Spring Sister Poems | Spring Poems About Sister
These Spring Sister poems are examples of Spring poems about Sister. These are the best examples of Spring Sister poems written by international PoetrySoup poets
If you don't find the poem you want here, try our incredible, super duper, all-knowing, advanced poem search engine.
There were seven Indian Government schools. All built alike. The
one I'm writing about is Spring Creek. He Dog, Soldier Creek and White River,
Grass Mountain, Two Kettle, and Black Pipe were the other schools. The
Headquarters for these schools was at Rosebud, South Dakota.
On some summer evenings we were able to talk our mothers into
hiking to the lookout tower. We followed the ankle deep sandy trail road to the
cliff north of the school., A canyon lay at the foot of the tower but we climbed the
bluff. I don't know why we didn't explore the canyon unless it seemed dark and
sinister. The footing was better once we reached the summit. The closer we got
to the tower the taller it grew and standing at the foot of the steps looking up was
easier than getting to the top and looking down. My mother didn't usually make it
to the top because she didn't like heights. But she didn't mind being left behind
this time. We never could get into the building at the top because it was locked,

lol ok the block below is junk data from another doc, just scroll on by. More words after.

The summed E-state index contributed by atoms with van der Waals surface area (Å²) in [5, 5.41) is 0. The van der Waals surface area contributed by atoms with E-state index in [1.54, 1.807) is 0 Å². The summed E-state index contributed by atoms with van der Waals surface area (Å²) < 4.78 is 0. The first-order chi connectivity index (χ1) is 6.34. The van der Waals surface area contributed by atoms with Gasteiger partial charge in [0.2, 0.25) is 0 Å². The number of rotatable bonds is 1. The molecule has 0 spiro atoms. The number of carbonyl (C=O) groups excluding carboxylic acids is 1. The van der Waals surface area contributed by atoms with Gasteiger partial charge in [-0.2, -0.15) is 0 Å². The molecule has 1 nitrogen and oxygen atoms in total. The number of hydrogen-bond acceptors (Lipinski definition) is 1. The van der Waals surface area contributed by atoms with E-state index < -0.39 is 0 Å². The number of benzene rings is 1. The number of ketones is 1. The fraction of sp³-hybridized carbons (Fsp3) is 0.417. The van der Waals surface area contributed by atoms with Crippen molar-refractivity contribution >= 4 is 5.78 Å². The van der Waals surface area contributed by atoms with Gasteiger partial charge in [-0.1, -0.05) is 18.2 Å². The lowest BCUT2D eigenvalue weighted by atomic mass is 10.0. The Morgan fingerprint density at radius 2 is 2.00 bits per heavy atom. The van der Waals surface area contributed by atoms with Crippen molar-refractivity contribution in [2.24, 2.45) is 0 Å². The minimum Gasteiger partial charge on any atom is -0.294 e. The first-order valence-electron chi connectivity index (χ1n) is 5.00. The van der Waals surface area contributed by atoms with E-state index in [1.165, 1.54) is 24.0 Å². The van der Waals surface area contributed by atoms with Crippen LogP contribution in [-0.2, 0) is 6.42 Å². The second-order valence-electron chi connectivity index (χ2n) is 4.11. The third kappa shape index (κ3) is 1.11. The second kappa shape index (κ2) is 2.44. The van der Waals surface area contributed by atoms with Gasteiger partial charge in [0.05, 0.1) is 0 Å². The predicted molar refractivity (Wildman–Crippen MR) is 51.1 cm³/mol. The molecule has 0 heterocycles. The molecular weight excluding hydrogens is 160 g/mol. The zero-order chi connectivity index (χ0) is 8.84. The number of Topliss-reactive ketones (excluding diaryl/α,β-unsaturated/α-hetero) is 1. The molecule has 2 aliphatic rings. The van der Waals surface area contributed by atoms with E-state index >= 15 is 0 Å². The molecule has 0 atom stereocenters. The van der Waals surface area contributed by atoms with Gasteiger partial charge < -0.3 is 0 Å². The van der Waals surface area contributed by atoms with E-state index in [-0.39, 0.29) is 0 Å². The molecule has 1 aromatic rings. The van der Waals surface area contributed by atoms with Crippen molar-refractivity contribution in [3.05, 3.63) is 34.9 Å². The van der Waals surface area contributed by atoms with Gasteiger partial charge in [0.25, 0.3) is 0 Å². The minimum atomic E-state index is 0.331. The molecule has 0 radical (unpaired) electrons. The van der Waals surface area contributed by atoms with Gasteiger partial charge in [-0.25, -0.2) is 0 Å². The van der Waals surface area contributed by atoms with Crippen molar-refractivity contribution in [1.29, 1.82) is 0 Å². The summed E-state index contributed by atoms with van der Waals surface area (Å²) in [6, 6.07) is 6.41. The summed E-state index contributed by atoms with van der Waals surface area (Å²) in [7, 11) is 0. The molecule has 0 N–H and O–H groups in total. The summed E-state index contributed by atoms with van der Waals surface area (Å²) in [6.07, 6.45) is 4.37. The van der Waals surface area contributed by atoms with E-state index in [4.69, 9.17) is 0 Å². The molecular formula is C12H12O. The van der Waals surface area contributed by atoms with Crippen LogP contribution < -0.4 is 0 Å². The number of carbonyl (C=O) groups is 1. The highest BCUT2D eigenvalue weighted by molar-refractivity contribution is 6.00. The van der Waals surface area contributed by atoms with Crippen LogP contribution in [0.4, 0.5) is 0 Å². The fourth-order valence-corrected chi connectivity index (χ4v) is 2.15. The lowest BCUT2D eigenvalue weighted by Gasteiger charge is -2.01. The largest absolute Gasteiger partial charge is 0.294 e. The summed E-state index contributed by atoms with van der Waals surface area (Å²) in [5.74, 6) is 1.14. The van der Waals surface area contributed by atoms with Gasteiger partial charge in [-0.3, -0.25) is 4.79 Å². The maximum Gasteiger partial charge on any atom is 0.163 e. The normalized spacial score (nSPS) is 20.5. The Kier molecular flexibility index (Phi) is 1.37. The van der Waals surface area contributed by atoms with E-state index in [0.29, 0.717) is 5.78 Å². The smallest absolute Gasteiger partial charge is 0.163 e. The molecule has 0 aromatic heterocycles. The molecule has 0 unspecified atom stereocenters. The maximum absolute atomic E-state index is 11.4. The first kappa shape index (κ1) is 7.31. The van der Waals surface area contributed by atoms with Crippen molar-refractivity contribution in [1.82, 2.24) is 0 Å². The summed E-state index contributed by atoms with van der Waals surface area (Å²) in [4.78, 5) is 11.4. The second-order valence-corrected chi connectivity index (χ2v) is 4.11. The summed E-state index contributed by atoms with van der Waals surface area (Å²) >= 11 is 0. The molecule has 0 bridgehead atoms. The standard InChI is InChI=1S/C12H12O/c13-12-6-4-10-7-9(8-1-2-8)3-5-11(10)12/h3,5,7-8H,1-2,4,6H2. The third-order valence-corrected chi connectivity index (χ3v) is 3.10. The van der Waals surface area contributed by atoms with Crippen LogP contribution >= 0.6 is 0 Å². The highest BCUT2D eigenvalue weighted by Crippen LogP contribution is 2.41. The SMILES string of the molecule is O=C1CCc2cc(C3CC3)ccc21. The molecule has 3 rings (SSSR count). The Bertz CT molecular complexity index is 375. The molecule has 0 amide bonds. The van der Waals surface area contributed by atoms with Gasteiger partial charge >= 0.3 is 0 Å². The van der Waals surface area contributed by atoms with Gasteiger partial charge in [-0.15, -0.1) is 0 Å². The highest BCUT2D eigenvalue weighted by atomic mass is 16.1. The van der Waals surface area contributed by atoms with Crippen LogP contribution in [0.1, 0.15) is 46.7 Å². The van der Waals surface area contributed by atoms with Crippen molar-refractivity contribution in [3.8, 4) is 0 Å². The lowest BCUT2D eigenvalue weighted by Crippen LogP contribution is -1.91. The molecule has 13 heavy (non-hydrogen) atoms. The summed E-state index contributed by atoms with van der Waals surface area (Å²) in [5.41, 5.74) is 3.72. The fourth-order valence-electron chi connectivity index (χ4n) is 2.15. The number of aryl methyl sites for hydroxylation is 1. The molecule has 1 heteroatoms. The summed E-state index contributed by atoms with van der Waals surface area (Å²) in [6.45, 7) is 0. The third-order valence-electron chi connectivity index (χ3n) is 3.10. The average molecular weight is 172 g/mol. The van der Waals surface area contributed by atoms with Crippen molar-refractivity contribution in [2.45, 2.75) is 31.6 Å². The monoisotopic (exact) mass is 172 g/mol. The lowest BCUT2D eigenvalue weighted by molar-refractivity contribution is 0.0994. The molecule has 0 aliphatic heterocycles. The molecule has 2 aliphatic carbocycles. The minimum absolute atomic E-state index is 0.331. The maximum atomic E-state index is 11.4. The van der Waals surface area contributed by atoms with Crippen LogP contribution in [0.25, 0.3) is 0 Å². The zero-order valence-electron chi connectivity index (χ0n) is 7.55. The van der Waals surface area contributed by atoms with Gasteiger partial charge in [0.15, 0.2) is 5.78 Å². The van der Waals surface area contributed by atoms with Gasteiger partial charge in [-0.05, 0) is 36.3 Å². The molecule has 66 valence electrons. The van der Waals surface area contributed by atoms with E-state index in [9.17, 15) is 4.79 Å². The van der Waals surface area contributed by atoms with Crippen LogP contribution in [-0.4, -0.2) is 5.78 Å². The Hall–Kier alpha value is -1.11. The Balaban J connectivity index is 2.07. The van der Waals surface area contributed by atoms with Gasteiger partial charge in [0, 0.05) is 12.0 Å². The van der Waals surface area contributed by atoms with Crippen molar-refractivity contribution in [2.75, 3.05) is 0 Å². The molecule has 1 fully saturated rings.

but we could climb the steps to the very last one. Even my little sister managed
to elude mom and followed us to the top.
From the bluff we could look down on the garden. My aunt grew a
huge garden and canned the produce for the hot meals served the school
children. We kids didn't work in the garden very often, but we looked for the arrow
heads and fossils. Which, I suspect the adults probably considered the best
place for us.
At the end of the road, living in shack, was Old Lady Grease. I have a
vague recollection of seeing her. Tiny, frail, wrinkled and gray headed is all I can
In spring and fall we were in school in Kansas.
It's Christmas now. Cold and usually snowy. We were in a winter
I'm standing at the fire escape window. The ghostly pale full moon is
illuminating the naked arms of the trees as they shiver in the wind, swaying to
and fro as if dancers in a ballet. I listen to the winter sounds. The frigid air
enhances their sharpness. The ax's thud echoes up the canyon as one of the
Indians across the river chops another supply of wood. One of his peers beats
on the drum. It is one-thirty a. m. but the thin walls of the tents do not keep the
cold out. Day or night this chore must be attended to for survival.